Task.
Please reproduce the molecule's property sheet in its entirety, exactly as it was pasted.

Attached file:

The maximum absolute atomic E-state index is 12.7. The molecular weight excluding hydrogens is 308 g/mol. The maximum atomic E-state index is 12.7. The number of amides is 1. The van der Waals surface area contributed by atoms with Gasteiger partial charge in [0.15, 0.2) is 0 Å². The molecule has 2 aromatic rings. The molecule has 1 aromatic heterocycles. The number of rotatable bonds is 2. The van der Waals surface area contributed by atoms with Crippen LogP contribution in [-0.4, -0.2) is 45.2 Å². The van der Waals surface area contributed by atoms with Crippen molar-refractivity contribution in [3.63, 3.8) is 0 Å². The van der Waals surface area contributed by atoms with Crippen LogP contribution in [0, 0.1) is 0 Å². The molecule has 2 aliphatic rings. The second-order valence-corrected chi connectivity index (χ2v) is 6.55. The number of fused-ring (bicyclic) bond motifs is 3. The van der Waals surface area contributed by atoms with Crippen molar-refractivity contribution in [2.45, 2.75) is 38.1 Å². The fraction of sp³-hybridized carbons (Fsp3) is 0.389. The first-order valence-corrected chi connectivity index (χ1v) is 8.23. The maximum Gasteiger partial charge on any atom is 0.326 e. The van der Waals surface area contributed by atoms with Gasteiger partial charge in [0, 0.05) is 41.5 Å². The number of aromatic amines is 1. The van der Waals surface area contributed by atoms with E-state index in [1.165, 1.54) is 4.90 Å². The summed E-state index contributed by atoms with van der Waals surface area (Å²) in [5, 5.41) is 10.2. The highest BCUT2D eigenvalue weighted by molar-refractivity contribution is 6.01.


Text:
The maximum absolute atomic E-state index is 12.7. The molecular weight excluding hydrogens is 308 g/mol. The maximum atomic E-state index is 12.7. The number of amides is 1. The van der Waals surface area contributed by atoms with Gasteiger partial charge in [0.15, 0.2) is 0 Å². The molecule has 2 aromatic rings. The molecule has 1 aromatic heterocycles. The number of rotatable bonds is 2. The van der Waals surface area contributed by atoms with Crippen LogP contribution in [-0.4, -0.2) is 45.2 Å². The van der Waals surface area contributed by atoms with Crippen molar-refractivity contribution in [3.63, 3.8) is 0 Å². The van der Waals surface area contributed by atoms with Crippen LogP contribution in [0, 0.1) is 0 Å². The molecule has 2 aliphatic rings. The second-order valence-corrected chi connectivity index (χ2v) is 6.55. The number of fused-ring (bicyclic) bond motifs is 3. The van der Waals surface area contributed by atoms with Crippen molar-refractivity contribution in [2.45, 2.75) is 38.1 Å². The fraction of sp³-hybridized carbons (Fsp3) is 0.389. The first-order valence-corrected chi connectivity index (χ1v) is 8.23. The maximum Gasteiger partial charge on any atom is 0.326 e. The van der Waals surface area contributed by atoms with Gasteiger partial charge in [0, 0.05) is 41.5 Å². The number of aromatic amines is 1. The van der Waals surface area contributed by atoms with E-state index in [1.165, 1.54) is 4.90 Å². The summed E-state index contributed by atoms with van der Waals surface area (Å²) in [5, 5.41) is 10.2. The highest BCUT2D eigenvalue weighted by molar-refractivity contribution is 6.01.